When Kern and Valentine are having a serious conversation inside an empty theater, that moment is leavened with two interludes of a worker looking for a cleaning woman. He interrupts their conversation twice; it seems he is angry at the cleaning woman. But when we hear them offstage, we realize he was looking for the woman to help her carry water buckets that were too heavy, which explicitly shows the fraternity implied in the film’s title, itself inspired by one of the colors of the French flag.
The fraternity ideal also reveals itself in another scene that links the Three Colors films: That’s when an old woman is seen trying to put a bottle in a recycle container. In Blue (for liberty), Julie (Juliette Binoche) doesn’t see the woman, as she is freely daydreaming. In White (for equality) Karol (Zbigniew Zamachowski) sees the woman but smiles cruelly, for he sees she is as pathetic as he is. Yet in Red, the concept of fraternity is played out as Valentine helps the old lady push the bottle in.
That scene also furthers the concept of doubling throughout the trilogy, for punishing his ex-lover’s lover is not the only time the judge regretted his decisions on the bench. Thirty-five years earlier, he had let a guilty man go free. The man straightened his life out, but the judge remained disturbed by his charity.
As Red reaches its conclusion, Kern appears to sense that Valentine’s ferry trip will be her destiny, for good or ill. He is right. During a storm, the boat, carrying 1,435 passengers, sinks. Also killed on their yacht are Karin and her lover.
There are only seven survivors from the ferry, reborn just as Rita’s seven puppies are newborn: An unseen English barman named Steve Killian, and the three main couples from the trilogy – Blue’s Julie and Olivier (Binoche and Benoît Régent), White’s Karol and Dominique (Zamachowski and Julie Delpy), and Red’s Valentine and Auguste, who, in newsreel footage we and Kern see on his television, are finally about to meet.
There is a bit of a stretch in the fact that we have seen the stories of six of the seven survivors, but then isn’t Krzysztof Kieslowski allowed to extrapolate backwards? If one were to see the survivors of any tragedy, wouldn’t it be apropos to explore their stories?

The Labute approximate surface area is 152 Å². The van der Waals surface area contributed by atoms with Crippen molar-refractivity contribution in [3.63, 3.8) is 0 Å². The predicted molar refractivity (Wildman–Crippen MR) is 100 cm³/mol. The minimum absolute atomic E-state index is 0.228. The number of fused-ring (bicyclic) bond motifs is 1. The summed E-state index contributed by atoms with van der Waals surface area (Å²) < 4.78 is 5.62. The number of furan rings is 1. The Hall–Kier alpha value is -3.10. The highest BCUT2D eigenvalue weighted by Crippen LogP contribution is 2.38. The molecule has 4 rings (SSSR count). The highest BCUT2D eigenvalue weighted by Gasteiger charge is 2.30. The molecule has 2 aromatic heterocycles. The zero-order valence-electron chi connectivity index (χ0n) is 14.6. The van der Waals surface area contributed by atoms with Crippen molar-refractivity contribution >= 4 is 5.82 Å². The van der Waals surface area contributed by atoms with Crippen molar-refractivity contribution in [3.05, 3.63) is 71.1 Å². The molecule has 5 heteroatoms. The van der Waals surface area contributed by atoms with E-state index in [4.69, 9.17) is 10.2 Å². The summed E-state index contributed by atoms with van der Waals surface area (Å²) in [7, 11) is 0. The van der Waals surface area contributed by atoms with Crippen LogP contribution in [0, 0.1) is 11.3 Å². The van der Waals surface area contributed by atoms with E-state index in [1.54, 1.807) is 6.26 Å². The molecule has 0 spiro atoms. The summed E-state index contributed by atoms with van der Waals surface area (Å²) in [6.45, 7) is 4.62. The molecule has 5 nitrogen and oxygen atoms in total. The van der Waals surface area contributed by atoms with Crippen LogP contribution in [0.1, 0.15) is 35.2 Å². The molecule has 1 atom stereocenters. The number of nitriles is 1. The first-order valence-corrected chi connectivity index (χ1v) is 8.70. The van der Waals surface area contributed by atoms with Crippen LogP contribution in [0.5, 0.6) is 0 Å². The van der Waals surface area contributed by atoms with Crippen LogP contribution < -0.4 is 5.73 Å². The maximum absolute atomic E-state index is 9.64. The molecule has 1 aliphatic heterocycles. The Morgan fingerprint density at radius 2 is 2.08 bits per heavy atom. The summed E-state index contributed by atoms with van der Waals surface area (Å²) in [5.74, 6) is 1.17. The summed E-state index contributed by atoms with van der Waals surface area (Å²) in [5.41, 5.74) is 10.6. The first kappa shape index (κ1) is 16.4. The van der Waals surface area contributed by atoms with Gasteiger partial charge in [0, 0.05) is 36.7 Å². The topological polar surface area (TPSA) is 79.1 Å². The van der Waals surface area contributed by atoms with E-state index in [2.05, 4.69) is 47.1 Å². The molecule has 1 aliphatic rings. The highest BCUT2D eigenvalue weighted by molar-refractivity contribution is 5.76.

Red ends with a shot of Kern looking out a broken window from his home (after the outraged neighbors decide to exact vengeance for his spying). A single tear rolls down his face – reminiscent of Julie’s lone tear at the end of Blue and Karol’s tears at the end of White.
In Three Colors: Red, Piotr Sobocinski’s cinematography is more compelling and ethereal than Sven Nykvist’s similarly red-obsessed camera work in Ingmar Bergman’s Cries & Whispers.
Though not as emotionally intense as his work in Blue, Sobocinski’s Red hues are more subtle and every bit as effective in the way they saturate the screen. Besides, throughout Red there is a sharp angularity and poetic visual rhyming effect that recalls Michelangelo Antonioni’s films, such as shots of the eave of a roof or the sun slowly dipping behind a mountain.
There is also a bravura sequence where we see Valentine first enter Kern’s home. We hear her footsteps as the camera peers down halls. It seems to be a subjective shot from Valentine’s point of view, but it’s not, for we soon see her enter from the right side of the frame. Later on, a similar shot details Kern’s reactions after Valentine leaves him one night; that’s when he decides to turn himself in for his spying.
In another instance, we see Valentine’s face half-reflected in glass at Kern’s home, recalling a similar shot in Orson Welles’ Mr. Arkadin. That moment demonstrates Valentine’s duality, for while she refuses to listen to Kern’s eavesdropping – by covering her ears – she also refuses to stop him and wishes the drug dealer dead.
Zbigniew Preisner’s music – so powerful and dramatic in Blue, so subversive as a tango in White – is quite understated here. In Red, the visuals dominate.
‘Art at its best’
In sum, Red is a great finale to a great trilogy whose weakest segment, White, is still an excellent film. Like the “Three Colors” trilogy itself, Red has its place in cinema history.
The final Three Colors entry is the sort of artwork that if you ask, “What is it about?” you will not get a reply in a sentence or two, for this is a complex tale that has not been dumbed down à la Hollywood; it’s so complex, in fact, that even a detailed syllabus could not do it justice, as Red is linear in spots yet intuitive throughout.
One could easily see Krzysztof Kieslowski’s film going off tangentially to follow any of a dozen minor characters, while its thrust – even if not the film itself – would have been preserved intact.
Either way, Red would have remained a great work because there is an undeniable immanence to greatness. That is a fact few critics are able to grasp. The greatness of Red, and to a certain extent of the whole “Three Colors” trilogy, is that such intellectual grasping is unnecessary to feel its greatness. Thus, Red is art at its best.
Three Colors: Red / Trois couleurs: Rouge (1994)
Director: Krzysztof Kieslowski.
Screenplay: Krzysztof Kieslowski & Krzysztof Piesiewicz.
Cast: Jean-Louis Trintignant. Irène Jacob. Jean-Pierre Lorit. Frédérique Feder. Samuel Le Bihan.
Cameos: Juliette Binoche. Julie Delpy. Benoît Régent. Zbigniew Zamachowski.
“Red Movie (1994) Review: Brilliant ‘Three Colors’ Trilogy Finale” review text © Dan Schneider; excerpt, image captions, bullet point introduction, and notes/endnotes © Alt Film Guide.
“Red Movie (1994) Review: Brilliant ‘Three Colors’ Trilogy Finale” is a condensed/revised version of Dan Schneider’s text currently found in its original form here.
“Three Colors: Red Movie (1994) Review” endnotes
Jean-Pierre Lorit, Frédérique Feder, Jean-Louis Trintignant, and Irène Jacob Three Colors: Red movie images: Miramax Films.
“Red Movie (1994) Review: Brilliant ‘Three Colors’ Trilogy Finale” last updated in December 2021.